Africa beckons the Caribbean (Trinidad & Tobago Express Newspapers)
LAST week, Prime Minister Dr Keith Rowley, in addressing the first Africa-Caricom Summit of Leaders thanked Africa for sending Covid-19 vaccines to Caricom. After the developed countries grabbed the lion’s share of the vaccines made available in 2021, countries that signed up for the Pan American Health Organisation (PAHO) facility, Covax, were subject to delays in receiving their vaccine orders. Dr Rowley, as the then chairman of Caricom had expressed concerns about what he described as vaccine apartheid for smaller countries.
The supply from the African Medical Supplies Platform (AMSP) helped bolster the vaccines on offer in many islands, supplementing donations from India, the UK, Canada and the US as well as the Covax allotment.
The African Initiative, as it was called, was another vision of former prime minister Patrick Manning. “Given this country’s technological achievements in the energy sector, the Government of Trinidad and Tobago has taken a decision to make our expertise in the sector available free of charge to a number of West African countries,” Manning had said at the eighth annual meeting of the African Union held in Addis Ababa, Republic of Ethiopia.
“We see Ghana as a gateway into...Africa, not just entry to Ghana but its surrounding neighbours. The Caribbean, being one of the most desirable leisure areas in the world, utilised by people from the North and the East, we hope that Africans coming through Ghana, once we establish a mutual agreement and a direct service between the Caribbean and Africa, we believe that there’s tremendous potential for economic growth there,” Rowley said.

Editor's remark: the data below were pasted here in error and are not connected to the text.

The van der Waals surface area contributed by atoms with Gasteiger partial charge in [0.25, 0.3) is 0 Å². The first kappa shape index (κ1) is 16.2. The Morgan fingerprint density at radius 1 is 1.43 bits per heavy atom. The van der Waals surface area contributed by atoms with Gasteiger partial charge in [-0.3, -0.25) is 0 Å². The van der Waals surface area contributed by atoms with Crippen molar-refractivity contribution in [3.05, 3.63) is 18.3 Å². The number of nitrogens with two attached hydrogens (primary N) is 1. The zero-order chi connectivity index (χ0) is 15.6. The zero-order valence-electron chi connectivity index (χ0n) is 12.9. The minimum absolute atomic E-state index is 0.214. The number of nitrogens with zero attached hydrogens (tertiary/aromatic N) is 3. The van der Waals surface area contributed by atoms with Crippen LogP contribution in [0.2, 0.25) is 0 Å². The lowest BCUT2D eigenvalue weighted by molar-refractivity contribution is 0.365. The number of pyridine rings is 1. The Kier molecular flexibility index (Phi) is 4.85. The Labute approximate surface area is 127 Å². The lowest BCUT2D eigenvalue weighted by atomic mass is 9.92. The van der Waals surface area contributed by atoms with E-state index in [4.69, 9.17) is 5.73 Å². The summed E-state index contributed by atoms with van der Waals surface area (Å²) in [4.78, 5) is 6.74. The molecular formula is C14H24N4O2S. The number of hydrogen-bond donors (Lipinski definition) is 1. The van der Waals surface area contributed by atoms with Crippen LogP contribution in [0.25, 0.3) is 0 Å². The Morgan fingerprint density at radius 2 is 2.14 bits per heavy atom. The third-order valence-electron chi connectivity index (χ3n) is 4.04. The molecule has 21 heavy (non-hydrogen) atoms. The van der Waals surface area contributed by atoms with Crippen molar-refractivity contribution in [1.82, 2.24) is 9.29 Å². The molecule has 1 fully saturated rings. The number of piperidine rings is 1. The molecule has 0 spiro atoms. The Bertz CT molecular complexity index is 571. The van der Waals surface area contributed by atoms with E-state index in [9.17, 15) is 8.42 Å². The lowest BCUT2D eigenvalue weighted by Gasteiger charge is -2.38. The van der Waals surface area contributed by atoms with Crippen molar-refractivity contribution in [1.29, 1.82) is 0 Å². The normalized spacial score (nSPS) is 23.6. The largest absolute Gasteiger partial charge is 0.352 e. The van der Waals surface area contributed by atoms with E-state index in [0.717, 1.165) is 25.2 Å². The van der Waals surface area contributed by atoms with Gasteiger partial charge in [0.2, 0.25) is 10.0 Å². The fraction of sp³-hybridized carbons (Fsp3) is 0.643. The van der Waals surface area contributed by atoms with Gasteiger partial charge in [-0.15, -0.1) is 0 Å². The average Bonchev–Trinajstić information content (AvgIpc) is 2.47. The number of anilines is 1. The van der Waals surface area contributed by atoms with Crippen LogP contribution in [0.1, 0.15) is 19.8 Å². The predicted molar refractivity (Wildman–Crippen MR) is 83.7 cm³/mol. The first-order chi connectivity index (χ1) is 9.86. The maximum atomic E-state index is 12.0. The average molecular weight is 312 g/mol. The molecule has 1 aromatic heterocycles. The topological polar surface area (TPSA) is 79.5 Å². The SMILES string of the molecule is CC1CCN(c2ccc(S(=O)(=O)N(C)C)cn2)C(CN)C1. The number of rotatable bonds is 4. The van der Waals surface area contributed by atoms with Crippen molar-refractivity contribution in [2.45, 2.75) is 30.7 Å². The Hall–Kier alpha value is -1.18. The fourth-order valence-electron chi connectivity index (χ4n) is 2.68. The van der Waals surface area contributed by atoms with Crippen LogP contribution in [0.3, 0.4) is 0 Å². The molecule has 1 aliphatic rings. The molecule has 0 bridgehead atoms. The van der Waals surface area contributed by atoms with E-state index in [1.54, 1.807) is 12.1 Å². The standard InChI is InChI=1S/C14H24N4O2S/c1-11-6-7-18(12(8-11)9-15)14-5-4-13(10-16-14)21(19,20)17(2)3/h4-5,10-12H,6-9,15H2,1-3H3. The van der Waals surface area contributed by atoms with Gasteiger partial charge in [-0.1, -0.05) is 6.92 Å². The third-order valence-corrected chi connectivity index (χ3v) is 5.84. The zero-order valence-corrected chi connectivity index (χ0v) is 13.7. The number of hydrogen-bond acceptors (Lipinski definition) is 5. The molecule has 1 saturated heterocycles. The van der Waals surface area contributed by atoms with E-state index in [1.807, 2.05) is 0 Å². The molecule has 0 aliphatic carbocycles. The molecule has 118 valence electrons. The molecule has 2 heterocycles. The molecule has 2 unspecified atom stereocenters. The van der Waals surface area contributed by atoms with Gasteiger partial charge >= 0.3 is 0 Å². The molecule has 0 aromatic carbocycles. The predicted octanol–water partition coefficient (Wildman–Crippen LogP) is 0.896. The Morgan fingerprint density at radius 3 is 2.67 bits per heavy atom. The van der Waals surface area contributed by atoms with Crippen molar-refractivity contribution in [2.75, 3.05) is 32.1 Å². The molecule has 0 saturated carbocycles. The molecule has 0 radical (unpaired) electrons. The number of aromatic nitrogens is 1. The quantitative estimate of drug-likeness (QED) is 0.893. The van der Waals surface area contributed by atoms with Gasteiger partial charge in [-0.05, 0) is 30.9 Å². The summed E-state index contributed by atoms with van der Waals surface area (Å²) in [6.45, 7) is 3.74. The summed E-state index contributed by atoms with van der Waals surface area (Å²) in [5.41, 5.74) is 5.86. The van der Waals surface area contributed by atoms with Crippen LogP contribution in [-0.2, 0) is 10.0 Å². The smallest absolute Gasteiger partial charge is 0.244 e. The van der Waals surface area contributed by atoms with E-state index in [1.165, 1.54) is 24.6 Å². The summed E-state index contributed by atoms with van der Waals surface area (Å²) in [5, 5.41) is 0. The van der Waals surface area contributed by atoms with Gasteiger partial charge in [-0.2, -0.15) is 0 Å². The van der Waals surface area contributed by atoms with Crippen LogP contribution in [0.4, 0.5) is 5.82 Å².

Faster trade from inland China to Africa via Port of Guangzhou (Global Times)
Port of Guangzhou, the world’s fifth-largest port, has opened a trade route carrying food from Central China to Africa, utilizing the multi-mode transportation of rail and sea freight, the port’s operator said on Wednesday. A train carrying the first batch of rice, part of Chinese aid to South Sudan and Kenya, left Zhuzhou, Central China’s Hunan Province on Wednesday.
Hunan is a vital player in China-Africa cooperation and the opening of the trade corridor allows inland provinces to send goods to Africa in a faster and lower-cost way, facilitating trade in Belt and Road markets. The new method using trains cuts costs by 60 percent compared with truck freight and the entire journey is also cut by about 10 days.
As rich-poor divide widens between nations, UN urges reform (Al Jazeera English)